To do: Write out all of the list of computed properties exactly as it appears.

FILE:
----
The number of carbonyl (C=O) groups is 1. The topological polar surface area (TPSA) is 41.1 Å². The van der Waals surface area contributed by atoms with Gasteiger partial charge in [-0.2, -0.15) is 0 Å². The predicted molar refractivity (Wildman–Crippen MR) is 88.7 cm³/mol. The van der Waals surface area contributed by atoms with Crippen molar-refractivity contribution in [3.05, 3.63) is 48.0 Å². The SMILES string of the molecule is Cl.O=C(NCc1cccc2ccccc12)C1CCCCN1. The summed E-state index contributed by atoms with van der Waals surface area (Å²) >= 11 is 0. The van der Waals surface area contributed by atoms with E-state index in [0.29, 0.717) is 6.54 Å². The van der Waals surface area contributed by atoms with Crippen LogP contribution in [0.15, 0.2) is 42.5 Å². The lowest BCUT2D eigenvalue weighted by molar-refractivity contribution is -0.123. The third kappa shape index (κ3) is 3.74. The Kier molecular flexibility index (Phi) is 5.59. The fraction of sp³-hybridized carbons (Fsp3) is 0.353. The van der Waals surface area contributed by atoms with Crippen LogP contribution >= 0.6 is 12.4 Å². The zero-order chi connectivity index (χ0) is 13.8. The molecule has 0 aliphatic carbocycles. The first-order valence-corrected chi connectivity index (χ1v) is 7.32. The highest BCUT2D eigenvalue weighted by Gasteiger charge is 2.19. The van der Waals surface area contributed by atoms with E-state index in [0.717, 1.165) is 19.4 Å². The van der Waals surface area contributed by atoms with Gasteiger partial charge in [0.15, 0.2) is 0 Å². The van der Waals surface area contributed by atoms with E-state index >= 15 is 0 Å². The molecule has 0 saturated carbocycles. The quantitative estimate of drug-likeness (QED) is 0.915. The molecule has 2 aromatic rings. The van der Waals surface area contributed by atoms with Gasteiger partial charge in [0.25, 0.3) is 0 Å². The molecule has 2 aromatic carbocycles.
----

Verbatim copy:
The number of carbonyl (C=O) groups is 1. The topological polar surface area (TPSA) is 41.1 Å². The van der Waals surface area contributed by atoms with Gasteiger partial charge in [-0.2, -0.15) is 0 Å². The predicted molar refractivity (Wildman–Crippen MR) is 88.7 cm³/mol. The van der Waals surface area contributed by atoms with Crippen molar-refractivity contribution in [3.05, 3.63) is 48.0 Å². The SMILES string of the molecule is Cl.O=C(NCc1cccc2ccccc12)C1CCCCN1. The summed E-state index contributed by atoms with van der Waals surface area (Å²) >= 11 is 0. The van der Waals surface area contributed by atoms with E-state index in [0.29, 0.717) is 6.54 Å². The van der Waals surface area contributed by atoms with Crippen LogP contribution in [0.15, 0.2) is 42.5 Å². The lowest BCUT2D eigenvalue weighted by molar-refractivity contribution is -0.123. The third kappa shape index (κ3) is 3.74. The Kier molecular flexibility index (Phi) is 5.59. The fraction of sp³-hybridized carbons (Fsp3) is 0.353. The van der Waals surface area contributed by atoms with Crippen LogP contribution >= 0.6 is 12.4 Å². The zero-order chi connectivity index (χ0) is 13.8. The molecule has 0 aliphatic carbocycles. The first-order valence-corrected chi connectivity index (χ1v) is 7.32. The highest BCUT2D eigenvalue weighted by Gasteiger charge is 2.19. The van der Waals surface area contributed by atoms with E-state index in [0.717, 1.165) is 19.4 Å². The van der Waals surface area contributed by atoms with Gasteiger partial charge in [0.15, 0.2) is 0 Å². The van der Waals surface area contributed by atoms with E-state index >= 15 is 0 Å². The molecule has 0 saturated carbocycles. The quantitative estimate of drug-likeness (QED) is 0.915. The molecule has 2 aromatic rings. The van der Waals surface area contributed by atoms with Gasteiger partial charge in [0.25, 0.3) is 0 Å². The molecule has 2 aromatic carbocycles.